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Joe BARKER, Jr., Appellant, v. STATE of Mississippi, Appellee.
¶ 1. Joe Barker, Jr. was convicted in a Coahoma County Circuit Court of possession of precursor chemicals with the intent to manufacture methamphetamine. Aggrieved, Barker appeals, arguing that the evidence is insufficient and the verdict is against the overwhelming weight of the evidence. Finding his arguments without merit, we affirm his conviction.
¶ 2. On October 11, 1999, Coahoma County Deputy Sheriff Vincent Ramirez stopped a vehicle driven by Tammy Deckelman. Brenda Cook, a local, got out of the car and told Deputy Ramirez to check out the car because the subjects were there to steal ammonia. Deputy Ramirez looked in the vehicle and saw some pickle jars. He asked Deckelman, an Arkansas native, to go with him and they checked on a number of ammonia tanks in the area, but did not find that any of them had been opened. Deputy Ramirez took Deckelman back to the car and she drove off.
¶ 3. Deputy Ramirez contacted Deputy Magsby to watch the car. Deputy Magsby saw the car turn into a field, stop for a minute, back up and drive off. At this time, Deputy Ramirez and Deputy Magsby stopped the car again. This time Joe Barker, Jr. was in the passenger's seat. A search of the car revealed a bag of white powder on the seat, cut open batteries and a solution in a detergent bottle with lithium strips in the floor board on the passenger's side of the vehicle. Coffee filters and starter heating fluid was also found in the car.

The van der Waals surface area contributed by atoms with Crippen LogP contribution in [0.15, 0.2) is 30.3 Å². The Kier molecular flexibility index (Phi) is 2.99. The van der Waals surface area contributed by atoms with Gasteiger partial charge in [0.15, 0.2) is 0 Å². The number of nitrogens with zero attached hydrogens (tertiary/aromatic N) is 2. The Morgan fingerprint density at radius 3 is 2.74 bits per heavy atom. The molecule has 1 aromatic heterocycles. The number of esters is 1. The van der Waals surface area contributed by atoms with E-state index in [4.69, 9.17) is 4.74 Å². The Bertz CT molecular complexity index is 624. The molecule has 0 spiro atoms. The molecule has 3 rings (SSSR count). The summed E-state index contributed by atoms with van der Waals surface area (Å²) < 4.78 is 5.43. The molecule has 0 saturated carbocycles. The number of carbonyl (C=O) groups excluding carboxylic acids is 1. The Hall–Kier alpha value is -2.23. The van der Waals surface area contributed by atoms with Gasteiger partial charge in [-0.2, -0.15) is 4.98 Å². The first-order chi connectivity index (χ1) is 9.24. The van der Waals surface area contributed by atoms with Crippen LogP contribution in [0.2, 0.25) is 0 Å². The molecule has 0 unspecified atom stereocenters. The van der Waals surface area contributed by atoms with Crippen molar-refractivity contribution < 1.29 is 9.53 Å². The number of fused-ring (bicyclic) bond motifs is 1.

¶ 4. Barker was brought to trial for possession of precursor chemicals with the intent to manufacture methamphetamine. During the trial, both deputies testified as to the events of that night. Additionally, the car was found to have belonged to Barker. Investigator Bill Baker testified that the materials found along with ammonia could be used to manufacture methamphetamine.
¶ 5. Teresa Hickman, a forensic expert form the Mississippi Crime Lab testified that the lithium strips from the batteries were in an alcohol base solvent in the detergent bottle. She stated that this was one step in the process of transforming ephedrine extracted from cold medication into methamphetamine. Additionally, the lithium strips, hexane and methanol samples found in the car were identified by Hickman as precursor chemicals used in manufacturing methamphetamine. The two white powder substances found in the car contained methanol and ephedrine, precursor chemicals used to manufacture methamphetamine.